My Western Digital External Hard Drive Won't Start
By David Casselbury
Backing up your important personal and business files on an external hard drive seems like a good idea -- until it won't start and you can't retrieve the information. Like any electronic device, external hard drives are susceptible to damage to the power and communication ports; if dropped, the hard drive could be damaged internally, as well. However, even a novice can troubleshoot an external hard drive if they know which areas to look.
Bad Power Connection
When your computer won’t recognize your external hard drive, first check the power. Verify that the power supply is firmly seated in both the outlet and the device. If it has an LED power light, you will be able to confirm that power is being received. If your device does not have an LED, note the whirring sound of the the spinning disk in the hard drive that indicates the power is on. If no power is being received, either the power supply or the soldered power connection on the board has degraded.
Bad Communication Connection
If power is not the issue, verify communication between your hard drive and the computer. Make sure your USB cable is plugged into both the computer and the external hard drive. When doing this, you should hear a sound from the computer and a message that the driver for the device is being installed. If the device is not recognized, you might need to download the newest driver. If the computer does not give any indication of communication, it could be a bad port on either your PC or the external hard drive.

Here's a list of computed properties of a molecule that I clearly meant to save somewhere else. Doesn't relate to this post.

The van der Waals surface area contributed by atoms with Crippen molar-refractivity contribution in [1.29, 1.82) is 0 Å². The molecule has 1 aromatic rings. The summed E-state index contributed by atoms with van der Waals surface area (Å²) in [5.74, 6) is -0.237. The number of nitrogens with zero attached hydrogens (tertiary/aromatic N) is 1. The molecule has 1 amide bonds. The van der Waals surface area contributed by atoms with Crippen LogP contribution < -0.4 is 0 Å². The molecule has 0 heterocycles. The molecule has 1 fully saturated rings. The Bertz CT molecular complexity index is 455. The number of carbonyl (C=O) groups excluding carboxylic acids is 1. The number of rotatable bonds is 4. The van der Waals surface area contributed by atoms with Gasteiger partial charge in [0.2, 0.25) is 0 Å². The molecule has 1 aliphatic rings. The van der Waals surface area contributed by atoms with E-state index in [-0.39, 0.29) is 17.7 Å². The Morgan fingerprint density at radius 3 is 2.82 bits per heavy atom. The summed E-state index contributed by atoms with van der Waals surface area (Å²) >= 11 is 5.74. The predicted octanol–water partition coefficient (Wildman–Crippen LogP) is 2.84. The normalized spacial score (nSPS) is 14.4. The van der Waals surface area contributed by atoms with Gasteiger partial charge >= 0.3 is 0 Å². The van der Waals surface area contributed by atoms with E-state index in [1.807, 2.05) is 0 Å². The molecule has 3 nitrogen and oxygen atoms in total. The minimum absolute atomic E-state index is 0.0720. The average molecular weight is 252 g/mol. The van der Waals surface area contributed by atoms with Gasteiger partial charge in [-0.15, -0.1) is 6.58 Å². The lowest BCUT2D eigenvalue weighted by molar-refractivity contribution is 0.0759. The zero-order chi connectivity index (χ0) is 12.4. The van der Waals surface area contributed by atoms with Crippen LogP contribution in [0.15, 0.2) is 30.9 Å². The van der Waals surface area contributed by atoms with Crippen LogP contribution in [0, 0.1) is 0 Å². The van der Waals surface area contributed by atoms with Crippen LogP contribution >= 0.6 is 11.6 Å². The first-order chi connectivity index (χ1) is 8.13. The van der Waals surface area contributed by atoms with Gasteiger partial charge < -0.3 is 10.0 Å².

External Hard Drive Enclosures
If the connectors are the cause of your issues and you are not comfortable fixing them by soldering, there are external drive enclosures that you can purchase from an electronics store. These enclosures will hold many different styles of hard drives, including SATA, IDE and SCUSI. Simply remove your hard drive from its current enclosure and transfer it according to the directions provided by the manufacturer. With these, you will be able to continue to use the drive and not lose any of the information that it contains.
With all other steps verified, you might find that the hard disk is the cause of your issue. If there is a clicking sound emanating from the device, it is likely damaged. Unfortunately, once this happens, there are few options for retrieving your information from the drive. You can purchase software, which does not guarantee recovery, or you can send your drive to a specialist for forensic recovery. The last option is expensive, so your decision will depend on the value of the information you lost.
David Casselbury received a degree in general electronics in 2001 and currently serves as the IT supervisor for a large regional library system. He is A+, N+ and Windows 7 Enterprise Desktop Support-certified.